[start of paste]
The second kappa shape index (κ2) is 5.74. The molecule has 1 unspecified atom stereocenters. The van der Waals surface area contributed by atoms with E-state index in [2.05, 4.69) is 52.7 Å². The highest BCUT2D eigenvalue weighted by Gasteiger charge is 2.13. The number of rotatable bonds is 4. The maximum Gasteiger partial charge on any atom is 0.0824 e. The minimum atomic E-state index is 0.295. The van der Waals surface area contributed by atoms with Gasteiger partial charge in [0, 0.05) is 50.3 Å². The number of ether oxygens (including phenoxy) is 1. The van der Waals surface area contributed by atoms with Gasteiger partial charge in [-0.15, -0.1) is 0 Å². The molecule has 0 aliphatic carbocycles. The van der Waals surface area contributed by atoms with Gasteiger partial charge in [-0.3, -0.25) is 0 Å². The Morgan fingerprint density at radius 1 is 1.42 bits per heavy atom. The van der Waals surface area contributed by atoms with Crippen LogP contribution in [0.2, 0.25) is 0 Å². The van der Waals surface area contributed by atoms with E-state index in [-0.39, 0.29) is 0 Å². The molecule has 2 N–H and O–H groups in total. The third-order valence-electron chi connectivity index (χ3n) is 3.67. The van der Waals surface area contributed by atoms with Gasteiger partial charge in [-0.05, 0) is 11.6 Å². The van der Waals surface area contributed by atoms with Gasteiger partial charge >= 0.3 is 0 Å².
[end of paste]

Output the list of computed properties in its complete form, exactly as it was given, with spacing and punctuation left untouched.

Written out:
The second kappa shape index (κ2) is 5.74. The molecule has 1 unspecified atom stereocenters. The van der Waals surface area contributed by atoms with E-state index in [2.05, 4.69) is 52.7 Å². The highest BCUT2D eigenvalue weighted by Gasteiger charge is 2.13. The number of rotatable bonds is 4. The maximum Gasteiger partial charge on any atom is 0.0824 e. The minimum atomic E-state index is 0.295. The van der Waals surface area contributed by atoms with Gasteiger partial charge in [0, 0.05) is 50.3 Å². The number of ether oxygens (including phenoxy) is 1. The van der Waals surface area contributed by atoms with Gasteiger partial charge in [-0.15, -0.1) is 0 Å². The molecule has 0 aliphatic carbocycles. The van der Waals surface area contributed by atoms with Gasteiger partial charge in [-0.3, -0.25) is 0 Å². The Morgan fingerprint density at radius 1 is 1.42 bits per heavy atom. The van der Waals surface area contributed by atoms with Crippen LogP contribution in [0.2, 0.25) is 0 Å². The van der Waals surface area contributed by atoms with E-state index in [-0.39, 0.29) is 0 Å². The molecule has 2 N–H and O–H groups in total. The third-order valence-electron chi connectivity index (χ3n) is 3.67. The van der Waals surface area contributed by atoms with Gasteiger partial charge in [-0.05, 0) is 11.6 Å². The van der Waals surface area contributed by atoms with Gasteiger partial charge >= 0.3 is 0 Å².